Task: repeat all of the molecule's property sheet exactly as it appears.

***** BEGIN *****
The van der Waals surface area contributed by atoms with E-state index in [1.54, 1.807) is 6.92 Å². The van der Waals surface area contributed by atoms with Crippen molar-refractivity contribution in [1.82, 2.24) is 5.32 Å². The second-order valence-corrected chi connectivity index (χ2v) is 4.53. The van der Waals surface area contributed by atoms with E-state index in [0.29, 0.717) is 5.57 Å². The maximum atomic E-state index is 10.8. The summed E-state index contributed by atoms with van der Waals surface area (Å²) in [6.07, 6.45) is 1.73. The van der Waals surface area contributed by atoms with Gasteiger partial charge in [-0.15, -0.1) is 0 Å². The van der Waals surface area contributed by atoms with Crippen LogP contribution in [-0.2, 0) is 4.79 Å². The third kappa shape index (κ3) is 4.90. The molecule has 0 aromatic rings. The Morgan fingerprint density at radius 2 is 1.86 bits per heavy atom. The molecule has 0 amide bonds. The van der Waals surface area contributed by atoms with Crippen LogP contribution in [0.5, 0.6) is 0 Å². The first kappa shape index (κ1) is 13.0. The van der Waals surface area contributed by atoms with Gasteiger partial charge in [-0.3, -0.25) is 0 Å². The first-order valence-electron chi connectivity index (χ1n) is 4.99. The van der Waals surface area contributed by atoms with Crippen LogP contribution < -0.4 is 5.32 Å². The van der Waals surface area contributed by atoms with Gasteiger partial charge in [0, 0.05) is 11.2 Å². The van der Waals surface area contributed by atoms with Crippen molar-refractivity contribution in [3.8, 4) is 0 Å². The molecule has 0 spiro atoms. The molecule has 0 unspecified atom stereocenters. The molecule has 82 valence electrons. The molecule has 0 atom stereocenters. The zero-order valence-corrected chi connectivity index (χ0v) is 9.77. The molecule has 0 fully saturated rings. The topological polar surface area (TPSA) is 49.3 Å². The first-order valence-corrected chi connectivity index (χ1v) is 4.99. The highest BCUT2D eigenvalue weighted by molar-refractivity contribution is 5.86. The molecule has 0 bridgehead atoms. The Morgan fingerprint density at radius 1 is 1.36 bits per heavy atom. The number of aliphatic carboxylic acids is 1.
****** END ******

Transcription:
The van der Waals surface area contributed by atoms with E-state index in [1.54, 1.807) is 6.92 Å². The van der Waals surface area contributed by atoms with Crippen molar-refractivity contribution in [1.82, 2.24) is 5.32 Å². The second-order valence-corrected chi connectivity index (χ2v) is 4.53. The van der Waals surface area contributed by atoms with E-state index in [0.29, 0.717) is 5.57 Å². The maximum atomic E-state index is 10.8. The summed E-state index contributed by atoms with van der Waals surface area (Å²) in [6.07, 6.45) is 1.73. The van der Waals surface area contributed by atoms with Gasteiger partial charge in [-0.15, -0.1) is 0 Å². The van der Waals surface area contributed by atoms with Crippen LogP contribution in [-0.2, 0) is 4.79 Å². The third kappa shape index (κ3) is 4.90. The molecule has 0 aromatic rings. The Morgan fingerprint density at radius 2 is 1.86 bits per heavy atom. The molecule has 0 amide bonds. The van der Waals surface area contributed by atoms with Crippen LogP contribution in [0.5, 0.6) is 0 Å². The first kappa shape index (κ1) is 13.0. The van der Waals surface area contributed by atoms with Gasteiger partial charge in [-0.3, -0.25) is 0 Å². The first-order valence-electron chi connectivity index (χ1n) is 4.99. The van der Waals surface area contributed by atoms with Crippen LogP contribution < -0.4 is 5.32 Å². The van der Waals surface area contributed by atoms with Gasteiger partial charge in [0, 0.05) is 11.2 Å². The van der Waals surface area contributed by atoms with Crippen molar-refractivity contribution in [3.8, 4) is 0 Å². The molecule has 0 spiro atoms. The molecule has 0 unspecified atom stereocenters. The molecule has 82 valence electrons. The molecule has 0 atom stereocenters. The zero-order valence-corrected chi connectivity index (χ0v) is 9.77. The molecule has 0 fully saturated rings. The topological polar surface area (TPSA) is 49.3 Å². The first-order valence-corrected chi connectivity index (χ1v) is 4.99. The highest BCUT2D eigenvalue weighted by molar-refractivity contribution is 5.86. The molecule has 0 bridgehead atoms. The Morgan fingerprint density at radius 1 is 1.36 bits per heavy atom. The number of aliphatic carboxylic acids is 1.